Supreme Court has pushed to next week the hearing of a petition filed by Richard Mugisha, a Kigali-based lawyer who challenged some of the provisions in the penal law that went into force last year in August.
Some of the provisions that were challenged by Mugisha, through his lawyers, include those that criminalise adultery, publication of cartoons and defamation against the Head of State, among others.
In total, there are five articles that are being contested by the lawyer.
Mugisha insists that these provisions contravene the letter and spirit of the Rwandan Constitution, hence asking for them to be omitted from the legal books.
Speaking to The New Times on Wednesday, Moise Nkundabarashi, one of the lawyers representing Mugisha in the petition, said that the case was pushed to January 18 due to the unavailability of some of the justices on the bench.
“They wrote to us informing us that judges are not available and put it on January 18 (Next Friday),” said Nkundabarashi, who is a partner at Trust Law Chambers, where Mugisha is a Senior Partner.
On the first mention early last month, the case was heard by five senior judges including Chief Justice Prof Sam Rugege, who was presiding. Others included former Chief Justice Aloysie Cyanzayire.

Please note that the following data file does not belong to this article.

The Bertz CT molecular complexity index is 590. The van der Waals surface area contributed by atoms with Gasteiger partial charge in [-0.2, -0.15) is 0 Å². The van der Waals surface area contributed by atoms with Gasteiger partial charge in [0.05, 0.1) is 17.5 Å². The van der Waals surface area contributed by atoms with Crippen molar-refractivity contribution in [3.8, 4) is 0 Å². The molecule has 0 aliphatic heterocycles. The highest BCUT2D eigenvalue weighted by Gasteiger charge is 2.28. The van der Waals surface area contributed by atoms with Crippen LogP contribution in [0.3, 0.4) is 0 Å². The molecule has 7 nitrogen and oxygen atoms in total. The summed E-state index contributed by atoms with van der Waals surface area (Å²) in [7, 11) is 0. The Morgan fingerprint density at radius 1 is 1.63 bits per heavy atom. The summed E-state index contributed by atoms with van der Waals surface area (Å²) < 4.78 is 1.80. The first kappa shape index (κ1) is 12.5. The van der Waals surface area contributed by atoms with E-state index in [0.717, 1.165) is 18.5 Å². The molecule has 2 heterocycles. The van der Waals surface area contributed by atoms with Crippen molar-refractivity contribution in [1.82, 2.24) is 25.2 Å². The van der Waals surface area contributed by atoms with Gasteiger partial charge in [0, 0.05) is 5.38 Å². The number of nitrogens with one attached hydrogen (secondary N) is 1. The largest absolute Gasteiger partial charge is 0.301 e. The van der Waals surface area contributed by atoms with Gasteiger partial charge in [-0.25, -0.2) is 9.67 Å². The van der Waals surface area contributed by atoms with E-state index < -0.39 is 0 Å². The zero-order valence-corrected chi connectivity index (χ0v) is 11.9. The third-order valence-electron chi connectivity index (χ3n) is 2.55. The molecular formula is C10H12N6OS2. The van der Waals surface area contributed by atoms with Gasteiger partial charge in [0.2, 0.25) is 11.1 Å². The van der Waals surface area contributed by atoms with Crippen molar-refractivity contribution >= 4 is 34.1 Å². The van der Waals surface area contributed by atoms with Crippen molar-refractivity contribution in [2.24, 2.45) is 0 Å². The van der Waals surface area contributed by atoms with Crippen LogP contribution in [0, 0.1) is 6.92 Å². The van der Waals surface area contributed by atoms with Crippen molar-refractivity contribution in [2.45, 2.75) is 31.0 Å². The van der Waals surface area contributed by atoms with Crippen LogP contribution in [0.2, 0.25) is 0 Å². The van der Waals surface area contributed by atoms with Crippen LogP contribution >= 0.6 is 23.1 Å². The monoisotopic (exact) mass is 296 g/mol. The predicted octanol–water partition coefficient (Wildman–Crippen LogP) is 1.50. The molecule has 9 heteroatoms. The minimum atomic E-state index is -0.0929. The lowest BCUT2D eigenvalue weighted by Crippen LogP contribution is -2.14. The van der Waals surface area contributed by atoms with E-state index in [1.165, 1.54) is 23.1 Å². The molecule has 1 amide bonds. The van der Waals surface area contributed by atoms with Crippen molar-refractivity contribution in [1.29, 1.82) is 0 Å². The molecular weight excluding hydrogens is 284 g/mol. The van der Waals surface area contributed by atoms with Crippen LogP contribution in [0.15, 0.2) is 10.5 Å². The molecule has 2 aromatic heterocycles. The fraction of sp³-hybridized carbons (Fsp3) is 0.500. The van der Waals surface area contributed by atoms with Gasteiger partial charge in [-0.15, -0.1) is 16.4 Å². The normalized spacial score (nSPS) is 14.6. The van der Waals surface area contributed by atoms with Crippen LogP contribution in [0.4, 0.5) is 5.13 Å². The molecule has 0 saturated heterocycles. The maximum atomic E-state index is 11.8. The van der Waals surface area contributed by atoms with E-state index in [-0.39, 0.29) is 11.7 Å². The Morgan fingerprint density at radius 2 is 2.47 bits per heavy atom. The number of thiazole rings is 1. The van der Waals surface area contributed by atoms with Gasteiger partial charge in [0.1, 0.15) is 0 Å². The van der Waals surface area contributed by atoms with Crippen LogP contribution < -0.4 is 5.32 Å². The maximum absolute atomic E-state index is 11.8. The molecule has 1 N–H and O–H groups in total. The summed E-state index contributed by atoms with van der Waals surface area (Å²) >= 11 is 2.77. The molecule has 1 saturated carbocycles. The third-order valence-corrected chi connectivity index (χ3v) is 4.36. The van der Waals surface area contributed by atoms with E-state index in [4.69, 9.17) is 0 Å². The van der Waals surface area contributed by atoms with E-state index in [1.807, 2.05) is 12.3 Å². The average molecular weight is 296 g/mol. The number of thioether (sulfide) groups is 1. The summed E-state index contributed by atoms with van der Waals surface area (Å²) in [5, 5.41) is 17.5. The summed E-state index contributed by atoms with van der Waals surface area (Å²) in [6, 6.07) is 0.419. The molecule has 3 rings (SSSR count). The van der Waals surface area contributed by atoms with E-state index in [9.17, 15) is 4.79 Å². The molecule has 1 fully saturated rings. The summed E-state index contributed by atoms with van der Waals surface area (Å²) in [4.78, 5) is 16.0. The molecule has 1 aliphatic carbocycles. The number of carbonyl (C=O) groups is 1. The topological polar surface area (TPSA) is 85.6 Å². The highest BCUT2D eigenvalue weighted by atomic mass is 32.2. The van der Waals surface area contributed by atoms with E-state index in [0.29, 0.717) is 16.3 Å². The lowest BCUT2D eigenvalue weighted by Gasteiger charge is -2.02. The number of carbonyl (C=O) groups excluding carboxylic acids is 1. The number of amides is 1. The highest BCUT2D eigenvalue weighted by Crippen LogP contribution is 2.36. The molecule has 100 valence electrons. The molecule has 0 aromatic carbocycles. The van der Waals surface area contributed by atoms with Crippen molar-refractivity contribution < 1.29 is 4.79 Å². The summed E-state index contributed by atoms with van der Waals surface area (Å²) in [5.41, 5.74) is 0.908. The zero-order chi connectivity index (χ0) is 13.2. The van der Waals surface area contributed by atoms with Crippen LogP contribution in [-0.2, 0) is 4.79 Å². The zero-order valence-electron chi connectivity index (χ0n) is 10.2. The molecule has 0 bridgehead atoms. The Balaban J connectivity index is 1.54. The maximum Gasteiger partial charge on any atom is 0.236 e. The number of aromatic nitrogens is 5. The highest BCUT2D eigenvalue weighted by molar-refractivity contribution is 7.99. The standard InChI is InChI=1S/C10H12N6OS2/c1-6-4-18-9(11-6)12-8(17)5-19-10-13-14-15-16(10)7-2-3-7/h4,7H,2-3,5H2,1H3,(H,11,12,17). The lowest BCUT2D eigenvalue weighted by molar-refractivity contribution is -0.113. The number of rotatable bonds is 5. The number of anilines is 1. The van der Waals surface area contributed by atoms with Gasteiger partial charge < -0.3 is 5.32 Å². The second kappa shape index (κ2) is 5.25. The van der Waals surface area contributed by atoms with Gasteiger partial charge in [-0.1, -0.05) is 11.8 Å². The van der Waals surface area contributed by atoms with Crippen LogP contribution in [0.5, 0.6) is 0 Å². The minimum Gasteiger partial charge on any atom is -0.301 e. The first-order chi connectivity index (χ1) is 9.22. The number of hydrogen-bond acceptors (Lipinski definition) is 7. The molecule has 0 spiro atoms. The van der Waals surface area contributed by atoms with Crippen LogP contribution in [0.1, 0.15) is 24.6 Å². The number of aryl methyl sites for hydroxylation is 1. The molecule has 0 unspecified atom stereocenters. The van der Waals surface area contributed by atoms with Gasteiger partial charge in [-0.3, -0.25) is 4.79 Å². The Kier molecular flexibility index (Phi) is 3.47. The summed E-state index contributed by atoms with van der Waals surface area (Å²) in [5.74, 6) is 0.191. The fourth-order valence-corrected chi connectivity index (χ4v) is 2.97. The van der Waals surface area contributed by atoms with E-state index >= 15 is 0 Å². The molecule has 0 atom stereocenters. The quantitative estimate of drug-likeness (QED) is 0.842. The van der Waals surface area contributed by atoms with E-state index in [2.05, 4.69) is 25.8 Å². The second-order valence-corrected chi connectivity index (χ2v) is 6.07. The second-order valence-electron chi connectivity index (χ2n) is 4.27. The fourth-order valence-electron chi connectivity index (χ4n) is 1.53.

Nkundabarashi added: “We are ready to present our case as long as they still consider the legality of our petition because there was also an objection to it; which the justices must rule on before we can proceed”.
During the initial hearing early last month, Principal State Attorney Speciose Kabibi had challenged the legitimacy of Mugisha’s petition on grounds that he was not directly affected by any of the articles he was challenging.
Kabibi was representing the state, which is the respondent in the case.
She added Mugisha was not a journalist to have been a party directly affected by the provisions adding that the fact that he was a lawyer should not arise, saying that he should have gone through the Rwanda Bar Association.
This prompted the judges to adjourn the case, with Rugege ruling that they would deliberate on the respondent’s challenge and come up with a decision, which will determine whether or not the case continues to substance.
It was earlier slated to Friday January 11, before the latest decision by Supreme Court to push it for another week, to January 18.
According to the new penal code, any married person found guilty of adultery risks a jail sentence of up to one year.
The same law provides for sentences of up to two years and a fine of Rwf1 million for anyone who publishes writings or cartoons deemed to humiliate public officials on duty.
The same law prescribes a seven-year sentence and a fine of Rwf7m for a person who defames the Head of State.